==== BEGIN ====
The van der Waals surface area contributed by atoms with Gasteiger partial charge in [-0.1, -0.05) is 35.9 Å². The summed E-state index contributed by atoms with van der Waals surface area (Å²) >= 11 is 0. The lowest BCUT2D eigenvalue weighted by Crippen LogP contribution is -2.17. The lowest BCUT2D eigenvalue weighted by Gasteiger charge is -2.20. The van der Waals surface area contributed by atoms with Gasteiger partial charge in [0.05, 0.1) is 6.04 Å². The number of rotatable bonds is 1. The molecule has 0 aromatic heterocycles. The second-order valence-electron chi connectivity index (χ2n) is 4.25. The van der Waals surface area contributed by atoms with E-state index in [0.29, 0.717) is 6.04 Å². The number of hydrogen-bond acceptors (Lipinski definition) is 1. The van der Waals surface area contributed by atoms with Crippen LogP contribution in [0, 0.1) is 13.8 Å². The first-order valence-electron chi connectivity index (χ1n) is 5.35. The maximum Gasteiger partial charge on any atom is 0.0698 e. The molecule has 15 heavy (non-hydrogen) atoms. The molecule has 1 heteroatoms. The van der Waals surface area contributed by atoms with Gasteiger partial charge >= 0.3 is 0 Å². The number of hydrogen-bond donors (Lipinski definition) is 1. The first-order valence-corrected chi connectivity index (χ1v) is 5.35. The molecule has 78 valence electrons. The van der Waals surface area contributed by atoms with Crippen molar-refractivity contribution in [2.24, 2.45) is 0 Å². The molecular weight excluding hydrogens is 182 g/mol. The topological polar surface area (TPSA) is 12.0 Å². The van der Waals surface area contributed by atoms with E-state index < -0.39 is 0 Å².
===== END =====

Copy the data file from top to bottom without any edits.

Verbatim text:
The van der Waals surface area contributed by atoms with Gasteiger partial charge in [-0.1, -0.05) is 35.9 Å². The summed E-state index contributed by atoms with van der Waals surface area (Å²) >= 11 is 0. The lowest BCUT2D eigenvalue weighted by Crippen LogP contribution is -2.17. The lowest BCUT2D eigenvalue weighted by Gasteiger charge is -2.20. The van der Waals surface area contributed by atoms with Gasteiger partial charge in [0.05, 0.1) is 6.04 Å². The number of rotatable bonds is 1. The molecule has 0 aromatic heterocycles. The second-order valence-electron chi connectivity index (χ2n) is 4.25. The van der Waals surface area contributed by atoms with E-state index in [0.29, 0.717) is 6.04 Å². The number of hydrogen-bond acceptors (Lipinski definition) is 1. The van der Waals surface area contributed by atoms with Crippen LogP contribution in [0, 0.1) is 13.8 Å². The first-order valence-electron chi connectivity index (χ1n) is 5.35. The maximum Gasteiger partial charge on any atom is 0.0698 e. The molecule has 15 heavy (non-hydrogen) atoms. The molecule has 1 heteroatoms. The van der Waals surface area contributed by atoms with Gasteiger partial charge >= 0.3 is 0 Å². The number of hydrogen-bond donors (Lipinski definition) is 1. The first-order valence-corrected chi connectivity index (χ1v) is 5.35. The molecule has 78 valence electrons. The van der Waals surface area contributed by atoms with Crippen molar-refractivity contribution in [2.24, 2.45) is 0 Å². The molecular weight excluding hydrogens is 182 g/mol. The topological polar surface area (TPSA) is 12.0 Å². The van der Waals surface area contributed by atoms with E-state index < -0.39 is 0 Å².